18.10.2011 20.Tischrei. 5772 Chol Hamo'ed 4
'The culmination of the Shalit affair in this fashion is a sad day for the IDF,' Colonel (res. ) Ronen Cohen, who held high posts in the IDF intelligence branch until recently, told Haaretz.
Israel was forced to compromise and sign the Shalit deal because it lacked other alternatives. Of course, it is possible that Ehud Olmert and Benjamin Netanyahu, the prime ministers who served during this five year period of contacts, would not have authorized an operation aimed at freeing Gilad Shalit, due to fears that such a military effort would culminate in failure, like the 1994 attempt to free Nachshon Wachsman. That operation ended with the hostage's death, and casualties among the IDF soldiers. But the truth is that neither Olmert nor Netanyahu faced such a dilemma: throughout the Shalit kidnapping affair, security officials never proposed a military raid with the potential to free the IDF soldier.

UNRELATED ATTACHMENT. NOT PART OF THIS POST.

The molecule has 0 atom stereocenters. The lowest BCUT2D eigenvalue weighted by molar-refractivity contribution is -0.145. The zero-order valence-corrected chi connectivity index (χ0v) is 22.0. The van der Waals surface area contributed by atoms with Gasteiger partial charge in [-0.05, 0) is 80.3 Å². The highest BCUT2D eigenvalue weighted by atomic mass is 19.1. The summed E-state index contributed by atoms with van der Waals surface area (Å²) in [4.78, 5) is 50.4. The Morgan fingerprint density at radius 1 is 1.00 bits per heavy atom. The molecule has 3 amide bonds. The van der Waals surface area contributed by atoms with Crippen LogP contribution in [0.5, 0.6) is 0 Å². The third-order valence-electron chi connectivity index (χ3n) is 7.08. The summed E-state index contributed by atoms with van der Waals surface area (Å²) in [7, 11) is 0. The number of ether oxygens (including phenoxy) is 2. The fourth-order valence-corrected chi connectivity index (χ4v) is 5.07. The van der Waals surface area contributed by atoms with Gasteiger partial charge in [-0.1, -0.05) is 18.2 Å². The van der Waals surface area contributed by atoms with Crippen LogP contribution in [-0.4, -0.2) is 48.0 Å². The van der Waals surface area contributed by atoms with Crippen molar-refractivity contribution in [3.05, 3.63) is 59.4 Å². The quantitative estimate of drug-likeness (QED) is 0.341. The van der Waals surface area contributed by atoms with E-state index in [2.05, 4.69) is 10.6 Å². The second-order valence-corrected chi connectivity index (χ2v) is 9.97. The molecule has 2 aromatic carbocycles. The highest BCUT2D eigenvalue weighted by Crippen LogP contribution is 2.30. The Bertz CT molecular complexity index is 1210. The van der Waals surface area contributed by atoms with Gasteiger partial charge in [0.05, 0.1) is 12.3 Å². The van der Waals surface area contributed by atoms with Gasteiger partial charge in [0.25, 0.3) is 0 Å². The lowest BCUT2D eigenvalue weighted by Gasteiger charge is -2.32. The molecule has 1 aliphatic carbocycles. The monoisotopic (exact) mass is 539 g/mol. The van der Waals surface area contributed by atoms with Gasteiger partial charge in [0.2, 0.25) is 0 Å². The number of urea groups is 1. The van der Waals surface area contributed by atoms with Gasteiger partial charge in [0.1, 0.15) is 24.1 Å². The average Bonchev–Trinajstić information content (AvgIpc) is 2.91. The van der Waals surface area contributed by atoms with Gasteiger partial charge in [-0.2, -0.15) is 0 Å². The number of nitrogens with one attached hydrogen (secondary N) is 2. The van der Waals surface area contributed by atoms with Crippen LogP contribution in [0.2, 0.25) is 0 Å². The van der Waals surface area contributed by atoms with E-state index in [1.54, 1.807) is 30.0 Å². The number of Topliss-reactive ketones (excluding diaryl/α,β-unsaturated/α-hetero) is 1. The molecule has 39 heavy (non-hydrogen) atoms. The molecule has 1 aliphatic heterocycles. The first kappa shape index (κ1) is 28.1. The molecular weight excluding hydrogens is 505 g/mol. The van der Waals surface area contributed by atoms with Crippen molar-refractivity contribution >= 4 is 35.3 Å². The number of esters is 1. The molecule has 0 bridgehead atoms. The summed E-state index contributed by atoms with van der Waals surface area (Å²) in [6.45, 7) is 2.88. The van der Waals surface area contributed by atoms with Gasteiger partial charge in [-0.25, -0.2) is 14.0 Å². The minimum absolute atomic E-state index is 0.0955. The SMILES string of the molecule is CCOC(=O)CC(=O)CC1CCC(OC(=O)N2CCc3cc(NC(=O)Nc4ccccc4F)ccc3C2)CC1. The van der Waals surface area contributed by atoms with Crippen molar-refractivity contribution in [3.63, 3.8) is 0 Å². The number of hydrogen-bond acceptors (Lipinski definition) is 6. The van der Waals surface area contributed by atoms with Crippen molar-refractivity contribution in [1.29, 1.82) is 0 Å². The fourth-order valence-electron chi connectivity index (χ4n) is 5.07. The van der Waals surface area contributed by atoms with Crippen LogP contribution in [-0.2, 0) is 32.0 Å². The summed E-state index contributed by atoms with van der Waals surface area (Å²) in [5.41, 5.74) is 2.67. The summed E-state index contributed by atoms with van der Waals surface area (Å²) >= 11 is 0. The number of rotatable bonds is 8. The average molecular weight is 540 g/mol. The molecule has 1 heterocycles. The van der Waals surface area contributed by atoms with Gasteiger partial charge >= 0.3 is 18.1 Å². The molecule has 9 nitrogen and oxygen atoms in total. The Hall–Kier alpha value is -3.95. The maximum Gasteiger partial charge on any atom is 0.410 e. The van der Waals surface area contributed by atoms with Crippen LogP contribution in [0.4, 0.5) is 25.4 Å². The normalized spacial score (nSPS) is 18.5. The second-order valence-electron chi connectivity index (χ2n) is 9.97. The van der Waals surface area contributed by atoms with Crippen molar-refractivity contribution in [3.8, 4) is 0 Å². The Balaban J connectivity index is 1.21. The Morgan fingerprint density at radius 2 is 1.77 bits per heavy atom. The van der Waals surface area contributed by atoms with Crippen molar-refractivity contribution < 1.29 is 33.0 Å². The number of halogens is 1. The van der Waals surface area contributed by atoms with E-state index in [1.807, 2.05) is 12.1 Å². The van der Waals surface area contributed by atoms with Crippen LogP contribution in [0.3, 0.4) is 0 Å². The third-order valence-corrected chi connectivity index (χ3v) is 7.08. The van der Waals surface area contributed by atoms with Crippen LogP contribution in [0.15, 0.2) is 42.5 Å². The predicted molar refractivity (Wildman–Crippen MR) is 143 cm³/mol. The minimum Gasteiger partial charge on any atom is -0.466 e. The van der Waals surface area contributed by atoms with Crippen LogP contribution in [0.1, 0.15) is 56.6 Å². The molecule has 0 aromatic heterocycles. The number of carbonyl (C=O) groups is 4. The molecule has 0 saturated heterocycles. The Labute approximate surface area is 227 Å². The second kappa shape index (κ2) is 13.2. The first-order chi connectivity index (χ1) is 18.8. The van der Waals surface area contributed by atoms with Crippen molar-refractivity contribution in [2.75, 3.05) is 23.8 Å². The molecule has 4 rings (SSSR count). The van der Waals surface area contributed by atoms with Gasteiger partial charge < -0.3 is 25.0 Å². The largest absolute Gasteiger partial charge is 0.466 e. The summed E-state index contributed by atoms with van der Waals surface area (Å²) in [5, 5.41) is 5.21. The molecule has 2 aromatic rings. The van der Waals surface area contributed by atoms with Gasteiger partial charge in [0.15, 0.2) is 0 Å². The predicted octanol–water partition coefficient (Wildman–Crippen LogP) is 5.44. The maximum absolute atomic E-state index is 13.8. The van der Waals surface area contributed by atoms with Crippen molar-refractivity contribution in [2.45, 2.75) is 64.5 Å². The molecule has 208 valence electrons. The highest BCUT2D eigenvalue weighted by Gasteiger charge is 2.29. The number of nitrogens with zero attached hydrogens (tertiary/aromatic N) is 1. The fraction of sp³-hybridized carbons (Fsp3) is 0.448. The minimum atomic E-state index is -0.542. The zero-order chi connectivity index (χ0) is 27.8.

In this respect, the Shalit affair represents a failure for Israeli security forces. The branch which has sustained the bulk of criticism is the Shin Bet security service; its heads have admitted to an inability to compile relevant information. However, a sober look at events of the last five years discloses that the IDF also had a role in this failure. "The culmination of the Shalit affair in this fashion is a sad day for the IDF," Colonel (res. ) Ronen Cohen, who held high posts in the IDF intelligence branch until recently, told Haaretz. Cohen relates to the army's inability to propose an operational alternative to a prisoner release deal as a "failure fraught with implications. The IDF never took responsibility for the soldier. The whole matter was just tossed over to the Shin Bet."…